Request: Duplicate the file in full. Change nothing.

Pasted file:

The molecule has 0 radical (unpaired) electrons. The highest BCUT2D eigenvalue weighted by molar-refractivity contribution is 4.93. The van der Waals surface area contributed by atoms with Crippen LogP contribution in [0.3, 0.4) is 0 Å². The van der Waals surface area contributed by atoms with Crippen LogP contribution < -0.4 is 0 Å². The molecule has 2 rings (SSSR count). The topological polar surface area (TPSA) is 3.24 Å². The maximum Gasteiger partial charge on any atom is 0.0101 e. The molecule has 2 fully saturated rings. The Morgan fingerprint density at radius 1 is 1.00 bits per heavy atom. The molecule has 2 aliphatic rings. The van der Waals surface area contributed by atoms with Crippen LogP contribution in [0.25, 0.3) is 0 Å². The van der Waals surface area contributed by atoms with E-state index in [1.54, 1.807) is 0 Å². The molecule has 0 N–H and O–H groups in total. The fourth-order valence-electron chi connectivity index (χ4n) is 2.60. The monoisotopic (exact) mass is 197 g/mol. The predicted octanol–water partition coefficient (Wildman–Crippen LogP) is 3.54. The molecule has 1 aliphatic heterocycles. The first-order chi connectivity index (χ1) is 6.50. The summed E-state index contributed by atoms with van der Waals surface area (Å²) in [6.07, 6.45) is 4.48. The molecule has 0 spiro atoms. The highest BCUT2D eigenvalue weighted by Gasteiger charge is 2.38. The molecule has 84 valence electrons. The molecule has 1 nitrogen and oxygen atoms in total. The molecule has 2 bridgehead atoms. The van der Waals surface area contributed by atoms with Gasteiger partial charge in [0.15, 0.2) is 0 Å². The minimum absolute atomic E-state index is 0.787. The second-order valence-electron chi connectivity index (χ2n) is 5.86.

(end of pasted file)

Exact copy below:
The molecule has 0 radical (unpaired) electrons. The highest BCUT2D eigenvalue weighted by molar-refractivity contribution is 4.93. The van der Waals surface area contributed by atoms with Crippen LogP contribution in [0.3, 0.4) is 0 Å². The van der Waals surface area contributed by atoms with Crippen LogP contribution < -0.4 is 0 Å². The molecule has 2 rings (SSSR count). The topological polar surface area (TPSA) is 3.24 Å². The maximum Gasteiger partial charge on any atom is 0.0101 e. The molecule has 2 fully saturated rings. The Morgan fingerprint density at radius 1 is 1.00 bits per heavy atom. The molecule has 2 aliphatic rings. The van der Waals surface area contributed by atoms with Crippen LogP contribution in [0.25, 0.3) is 0 Å². The van der Waals surface area contributed by atoms with E-state index in [1.54, 1.807) is 0 Å². The molecule has 0 N–H and O–H groups in total. The fourth-order valence-electron chi connectivity index (χ4n) is 2.60. The monoisotopic (exact) mass is 197 g/mol. The predicted octanol–water partition coefficient (Wildman–Crippen LogP) is 3.54. The molecule has 1 aliphatic heterocycles. The first-order chi connectivity index (χ1) is 6.50. The summed E-state index contributed by atoms with van der Waals surface area (Å²) in [6.07, 6.45) is 4.48. The molecule has 0 spiro atoms. The highest BCUT2D eigenvalue weighted by Gasteiger charge is 2.38. The molecule has 84 valence electrons. The molecule has 1 nitrogen and oxygen atoms in total. The molecule has 2 bridgehead atoms. The van der Waals surface area contributed by atoms with Gasteiger partial charge in [0.15, 0.2) is 0 Å². The minimum absolute atomic E-state index is 0.787. The second-order valence-electron chi connectivity index (χ2n) is 5.86.